“Workers looking to make an honest living to support their families should not have to face employment discrimination in the job market”: Raeesah Khan reiterates call for anti-discrimination law
Ms Khan also addressed the problem of discrimination in hiring, and urged the House to consider “whether there are Singaporeans for whom the availability of opportunities in the first place is not as real as we may imagine it to be”.
“Workers looking to make an honest living to support their families should not have to face employment discrimination in the job market because of their age, gender or race, and certainly should not be discriminated because they wear a hijab,” she said.
Hijab is an Arabic term which means “barrier”. In Malay, it is known as tudung. It is a “headscarf” or “veil” often worn by Muslim girls and women to cover their hair, necks and chests as a means to demonstrate piety to God.
Mainstream interpretations of Islamic dress code suggest that hijab is only obligatory for Muslim girls upon reaching puberty, which usually takes place in their early- or mid-teen years. However, some Muslim parents enforce the tudung on their daughters at an earlier age.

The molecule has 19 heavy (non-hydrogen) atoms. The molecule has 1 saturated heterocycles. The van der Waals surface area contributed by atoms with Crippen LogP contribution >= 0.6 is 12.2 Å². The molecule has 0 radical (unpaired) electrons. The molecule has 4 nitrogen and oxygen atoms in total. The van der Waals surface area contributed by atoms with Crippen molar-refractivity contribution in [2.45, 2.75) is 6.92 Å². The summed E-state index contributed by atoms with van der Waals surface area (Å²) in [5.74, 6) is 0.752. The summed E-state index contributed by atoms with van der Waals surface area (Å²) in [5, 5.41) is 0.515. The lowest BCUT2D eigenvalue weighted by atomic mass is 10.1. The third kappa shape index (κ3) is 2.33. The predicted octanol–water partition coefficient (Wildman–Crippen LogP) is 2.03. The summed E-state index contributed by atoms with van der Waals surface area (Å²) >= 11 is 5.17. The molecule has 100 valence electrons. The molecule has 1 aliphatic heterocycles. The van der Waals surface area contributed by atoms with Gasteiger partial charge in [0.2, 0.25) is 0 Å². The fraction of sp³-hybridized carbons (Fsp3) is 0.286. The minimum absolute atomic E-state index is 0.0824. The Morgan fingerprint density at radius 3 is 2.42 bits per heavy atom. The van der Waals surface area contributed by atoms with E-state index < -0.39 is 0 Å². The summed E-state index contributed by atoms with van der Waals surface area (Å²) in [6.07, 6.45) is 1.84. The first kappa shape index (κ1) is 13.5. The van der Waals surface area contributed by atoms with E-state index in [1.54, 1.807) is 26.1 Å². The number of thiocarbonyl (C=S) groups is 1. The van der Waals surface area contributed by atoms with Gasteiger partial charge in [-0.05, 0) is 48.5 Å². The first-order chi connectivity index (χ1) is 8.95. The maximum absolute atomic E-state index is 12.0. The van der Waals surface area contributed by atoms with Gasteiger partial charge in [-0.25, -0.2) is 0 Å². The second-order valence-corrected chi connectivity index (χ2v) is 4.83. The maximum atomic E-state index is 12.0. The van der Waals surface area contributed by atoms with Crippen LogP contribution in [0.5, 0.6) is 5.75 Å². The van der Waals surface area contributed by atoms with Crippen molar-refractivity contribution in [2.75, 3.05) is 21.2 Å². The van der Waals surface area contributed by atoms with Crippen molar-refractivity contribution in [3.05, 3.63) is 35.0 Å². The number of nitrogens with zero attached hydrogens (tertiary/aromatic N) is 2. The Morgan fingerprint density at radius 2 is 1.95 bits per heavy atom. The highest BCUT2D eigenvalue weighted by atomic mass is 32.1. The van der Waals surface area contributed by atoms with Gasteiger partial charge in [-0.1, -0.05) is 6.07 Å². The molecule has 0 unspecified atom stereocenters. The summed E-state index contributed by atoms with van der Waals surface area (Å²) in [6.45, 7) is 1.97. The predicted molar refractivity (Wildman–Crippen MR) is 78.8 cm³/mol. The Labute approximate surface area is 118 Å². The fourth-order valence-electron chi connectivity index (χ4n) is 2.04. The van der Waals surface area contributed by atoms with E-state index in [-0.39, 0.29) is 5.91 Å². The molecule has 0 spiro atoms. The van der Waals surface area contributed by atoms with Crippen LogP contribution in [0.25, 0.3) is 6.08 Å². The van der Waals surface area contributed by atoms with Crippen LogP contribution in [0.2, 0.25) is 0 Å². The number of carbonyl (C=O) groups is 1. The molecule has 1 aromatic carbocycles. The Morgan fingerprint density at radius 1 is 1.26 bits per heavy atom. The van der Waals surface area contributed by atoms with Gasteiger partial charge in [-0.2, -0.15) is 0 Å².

There are also many Muslim women who begin wearing the hijab past puberty out of their personal will after making a personal hijrah–a form of spiritual migration or transformation.
Last month, an incident involving a pop-up booth promoter in Tangs made waves across the country after it was reported that she was allegedly asked by two of the department store’s managers to remove her hijab in order to continue working.
Three Malay-Muslim Members of Parliament (MPs) released separate statements on the issue. President Halimah Yacob, who was earlier criticised for her purported silence on the matter, later remarked that discrimination “of any form and against anyone has no place at all in our society and, most certainly, not at the workplace”.
Tangs has since stated that it has begun to allow its frontline staff and promoters to don the hijab, as reported by TODAY on 21 August.
Ms Khan yesterday urged the House to “legislate to this end, not only because fostering an inclusive job market for Singaporean workers makes economic sense, but also simply because this is the right to do”.
“Many young Singaporeans of all backgrounds I have spoken to have echoed these views,” she said.
Three years ago, Faisal Manap — another WP MP — during a motion on the “Aspirations of Singapore Women” called upon Parliament to “not exclude Muslim women who wish to fulfil their career aspirations in line with their religious obligations”.
Citing countries such as Australia, the United Kingdom and the United States that have permitted Muslim women serving in uniformed organisations to wear headscarves, Mr Faisal questioned as to when Singapore would move to do the same for the Home Team and the Singapore Armed Forces (SAF).
“As a Singapore Muslim, a husband as well as a father to a daughter, I appeal to the Government to make into reality this call for inclusiveness that is often heard in this Chamber,” he added.